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I have to implement a tracking system backed up by a MySQL database. The system will track many apps with at least 5 events tracked for each app (e.g. how many users clicked on link x, how many users visited page y). Some apps will have millions of users so a few thousand updates/second is not a far fetched assumption. Another component of the system will have to compute some statistical info that should be update every minute. The system should also record past values of those statistical values.

The approach a friend of mine suggested was to log every event in a log table and have a cron job that runs every minute and computes the desired info and updates a stats table.

This sounds reasonable to me. Are there better alternatives?

Thanks.

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3 Answers

I've logged to a mysql log table with a cron that crunches it.

I generally use innodb tables in my apps, but for the log table I did it as myisam and used insert DELAYED . . . queries.

Myisam doesn't provide all the goodies of innodb, but I believe it is slightly faster (for that reason).

The main thing you are worried about is database locking when your cron is running, but using "insert delayed" gets around that problem for the most part.

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From your experience which of these would be better/faster: using memcached or another form of memory cache or having mysql do something similar via INSERT DELAYED (afaik mysql queues unwritten rows in memory when using delayed inserts)? –  Alex Jan 7 '10 at 9:04
    
Both sound like valid options. For ultimate performance the answer about using an already existing log analyzer has a good point. I think you should consider convenience and not over-optimize. I've found the insert delayed into mysql works fine for my sites (logging up to a million inserts per day), and it is extremely easy to implement. –  Gattster Jan 7 '10 at 9:11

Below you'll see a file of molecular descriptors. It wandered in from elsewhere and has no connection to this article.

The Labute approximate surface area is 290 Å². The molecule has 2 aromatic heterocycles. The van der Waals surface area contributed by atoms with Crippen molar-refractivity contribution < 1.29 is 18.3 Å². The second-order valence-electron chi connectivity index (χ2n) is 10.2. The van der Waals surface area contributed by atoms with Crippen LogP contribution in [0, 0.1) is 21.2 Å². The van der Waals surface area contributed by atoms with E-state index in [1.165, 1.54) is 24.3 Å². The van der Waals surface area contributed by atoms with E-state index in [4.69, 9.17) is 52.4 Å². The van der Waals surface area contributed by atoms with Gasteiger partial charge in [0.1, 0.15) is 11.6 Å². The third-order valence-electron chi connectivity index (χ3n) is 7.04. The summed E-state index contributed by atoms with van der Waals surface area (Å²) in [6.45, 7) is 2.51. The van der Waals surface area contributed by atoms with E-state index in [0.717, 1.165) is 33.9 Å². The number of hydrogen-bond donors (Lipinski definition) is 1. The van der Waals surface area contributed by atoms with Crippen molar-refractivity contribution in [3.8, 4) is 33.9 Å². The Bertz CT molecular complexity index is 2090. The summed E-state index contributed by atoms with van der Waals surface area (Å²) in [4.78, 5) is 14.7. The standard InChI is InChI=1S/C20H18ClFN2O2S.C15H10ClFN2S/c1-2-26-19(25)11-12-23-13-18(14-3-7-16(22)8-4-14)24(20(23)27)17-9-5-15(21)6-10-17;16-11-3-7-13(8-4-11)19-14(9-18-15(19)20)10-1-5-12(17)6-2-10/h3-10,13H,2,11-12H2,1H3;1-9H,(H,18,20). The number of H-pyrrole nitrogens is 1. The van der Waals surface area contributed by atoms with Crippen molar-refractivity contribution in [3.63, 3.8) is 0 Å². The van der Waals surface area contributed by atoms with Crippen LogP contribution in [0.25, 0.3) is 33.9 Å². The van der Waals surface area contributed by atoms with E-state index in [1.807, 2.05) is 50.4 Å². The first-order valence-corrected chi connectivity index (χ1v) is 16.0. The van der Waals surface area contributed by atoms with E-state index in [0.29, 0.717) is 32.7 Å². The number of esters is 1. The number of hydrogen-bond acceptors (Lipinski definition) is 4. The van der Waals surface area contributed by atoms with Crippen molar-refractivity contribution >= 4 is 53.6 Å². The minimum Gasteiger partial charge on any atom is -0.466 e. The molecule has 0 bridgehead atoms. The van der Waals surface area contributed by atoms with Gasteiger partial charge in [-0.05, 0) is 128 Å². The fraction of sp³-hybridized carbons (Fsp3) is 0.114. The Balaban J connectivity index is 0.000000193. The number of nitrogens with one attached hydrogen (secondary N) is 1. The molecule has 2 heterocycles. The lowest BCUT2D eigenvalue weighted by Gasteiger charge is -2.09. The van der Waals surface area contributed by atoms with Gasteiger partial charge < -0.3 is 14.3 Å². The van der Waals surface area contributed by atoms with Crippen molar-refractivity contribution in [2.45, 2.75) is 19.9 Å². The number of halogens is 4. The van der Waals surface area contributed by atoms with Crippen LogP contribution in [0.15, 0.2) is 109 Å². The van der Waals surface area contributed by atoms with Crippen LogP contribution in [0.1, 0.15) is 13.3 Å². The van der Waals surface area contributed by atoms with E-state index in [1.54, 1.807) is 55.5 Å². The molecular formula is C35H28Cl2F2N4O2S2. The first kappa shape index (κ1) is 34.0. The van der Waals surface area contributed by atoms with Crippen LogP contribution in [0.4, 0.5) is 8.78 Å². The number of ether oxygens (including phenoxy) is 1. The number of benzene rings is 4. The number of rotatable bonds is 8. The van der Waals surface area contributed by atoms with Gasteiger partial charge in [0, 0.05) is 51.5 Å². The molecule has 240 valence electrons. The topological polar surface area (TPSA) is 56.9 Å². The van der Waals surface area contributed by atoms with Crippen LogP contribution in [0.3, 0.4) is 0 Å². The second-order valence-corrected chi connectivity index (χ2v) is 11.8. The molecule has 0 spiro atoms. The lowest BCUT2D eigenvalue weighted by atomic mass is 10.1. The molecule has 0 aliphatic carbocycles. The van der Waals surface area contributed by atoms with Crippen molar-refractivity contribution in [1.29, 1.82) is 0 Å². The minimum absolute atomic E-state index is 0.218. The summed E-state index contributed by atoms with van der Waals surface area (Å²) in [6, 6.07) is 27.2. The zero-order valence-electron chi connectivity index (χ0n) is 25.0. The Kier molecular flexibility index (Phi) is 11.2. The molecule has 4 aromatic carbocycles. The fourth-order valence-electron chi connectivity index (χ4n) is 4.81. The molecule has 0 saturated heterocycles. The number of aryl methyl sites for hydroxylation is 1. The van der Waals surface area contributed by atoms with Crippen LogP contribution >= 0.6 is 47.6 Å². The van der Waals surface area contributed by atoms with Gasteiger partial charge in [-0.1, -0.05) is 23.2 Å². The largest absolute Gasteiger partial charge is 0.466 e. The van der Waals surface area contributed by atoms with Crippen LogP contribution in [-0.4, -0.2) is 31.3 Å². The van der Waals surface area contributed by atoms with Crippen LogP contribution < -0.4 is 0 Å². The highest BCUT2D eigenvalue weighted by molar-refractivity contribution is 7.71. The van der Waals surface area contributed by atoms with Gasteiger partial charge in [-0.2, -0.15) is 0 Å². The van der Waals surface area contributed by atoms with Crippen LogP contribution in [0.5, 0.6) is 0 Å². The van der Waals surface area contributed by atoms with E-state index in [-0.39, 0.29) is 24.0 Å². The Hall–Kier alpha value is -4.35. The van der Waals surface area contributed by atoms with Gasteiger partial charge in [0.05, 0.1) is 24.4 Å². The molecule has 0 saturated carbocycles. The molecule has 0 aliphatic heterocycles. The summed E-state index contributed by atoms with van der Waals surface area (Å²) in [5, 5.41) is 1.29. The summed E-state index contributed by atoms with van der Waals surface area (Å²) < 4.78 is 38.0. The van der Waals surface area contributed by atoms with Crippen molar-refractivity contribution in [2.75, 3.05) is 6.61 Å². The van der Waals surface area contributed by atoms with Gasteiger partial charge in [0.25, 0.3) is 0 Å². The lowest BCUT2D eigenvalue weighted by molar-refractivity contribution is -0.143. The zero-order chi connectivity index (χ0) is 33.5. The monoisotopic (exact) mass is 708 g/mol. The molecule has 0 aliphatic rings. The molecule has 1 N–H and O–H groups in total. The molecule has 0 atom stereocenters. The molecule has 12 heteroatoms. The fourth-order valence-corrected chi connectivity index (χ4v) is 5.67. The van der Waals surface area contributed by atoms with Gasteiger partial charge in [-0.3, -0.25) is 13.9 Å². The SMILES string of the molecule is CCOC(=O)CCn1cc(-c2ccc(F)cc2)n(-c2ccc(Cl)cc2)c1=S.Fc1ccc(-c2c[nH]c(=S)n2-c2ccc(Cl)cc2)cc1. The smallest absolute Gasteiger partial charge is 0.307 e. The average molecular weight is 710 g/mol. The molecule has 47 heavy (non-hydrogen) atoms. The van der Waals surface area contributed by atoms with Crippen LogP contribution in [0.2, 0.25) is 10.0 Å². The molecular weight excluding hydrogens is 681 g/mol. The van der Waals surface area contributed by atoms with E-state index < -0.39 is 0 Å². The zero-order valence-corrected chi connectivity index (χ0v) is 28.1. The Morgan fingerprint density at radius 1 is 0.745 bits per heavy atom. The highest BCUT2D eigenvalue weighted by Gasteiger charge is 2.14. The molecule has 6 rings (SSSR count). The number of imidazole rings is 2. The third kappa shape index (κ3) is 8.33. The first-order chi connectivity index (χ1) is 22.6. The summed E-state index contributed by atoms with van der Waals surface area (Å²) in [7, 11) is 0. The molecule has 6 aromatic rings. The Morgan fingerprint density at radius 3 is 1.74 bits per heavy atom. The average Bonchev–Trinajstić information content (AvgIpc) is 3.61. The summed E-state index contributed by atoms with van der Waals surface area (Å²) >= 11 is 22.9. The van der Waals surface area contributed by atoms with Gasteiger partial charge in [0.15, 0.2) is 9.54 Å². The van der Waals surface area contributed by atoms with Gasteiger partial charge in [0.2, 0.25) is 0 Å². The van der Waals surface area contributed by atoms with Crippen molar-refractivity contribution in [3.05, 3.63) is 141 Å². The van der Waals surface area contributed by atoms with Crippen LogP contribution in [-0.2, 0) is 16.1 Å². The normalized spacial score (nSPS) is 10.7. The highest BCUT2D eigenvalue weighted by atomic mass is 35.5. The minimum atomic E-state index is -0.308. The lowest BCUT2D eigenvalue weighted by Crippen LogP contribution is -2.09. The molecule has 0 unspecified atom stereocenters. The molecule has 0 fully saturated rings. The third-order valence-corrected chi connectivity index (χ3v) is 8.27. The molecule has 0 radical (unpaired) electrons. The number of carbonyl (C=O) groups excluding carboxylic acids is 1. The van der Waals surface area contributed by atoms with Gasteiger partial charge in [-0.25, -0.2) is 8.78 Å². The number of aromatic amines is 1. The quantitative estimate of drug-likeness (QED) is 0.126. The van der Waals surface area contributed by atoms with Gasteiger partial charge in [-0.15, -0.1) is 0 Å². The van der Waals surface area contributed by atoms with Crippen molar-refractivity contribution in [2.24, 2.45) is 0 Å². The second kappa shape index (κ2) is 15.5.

Thanks for the input. –  Alex Jan 7 '10 at 9:40
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if your hits rate it too high for even insert delated into myisam table to handle, you may want to keep recent hits in memory (memcache can come in handy, or a custom daemon you can write) and process the hits from memory periodically into the database stats table (aggregated).

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That's one of the approaches I had in mind as well :). –  Alex Jan 7 '10 at 8:54
    
I have thought of the custom daemon approach in the past, but I never wrote one because I thought insert delayed was basically the same thing. You could easily set up another copy of mysql on a different server if you don't want to overload your main DB server. –  Gattster Jan 7 '10 at 9:25
    
it's not quite the same because insert delayed is going to hit the disk eventually. if you just want to aggregate some data and flush it every once in a while you don't need to ever have every hit on the disk. –  Omry Yadan Jan 7 '10 at 18:15
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I would really recommend you to use an already existing log analyzer analyzing the already existing logs from your web server. One example is webalizer. Even better in my opinion is an external system such as google analytics. This works better since it will keep working with intermediate systems such as load balancers and caches in place.

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The problem is that the client apps run on different servers so I don't have access to the log files. –  Alex Jan 7 '10 at 8:54
    
Google analytics works by adding some code to every page which you want to track. Very simple to just put in a header. –  Alexander Torstling Jan 7 '10 at 9:48
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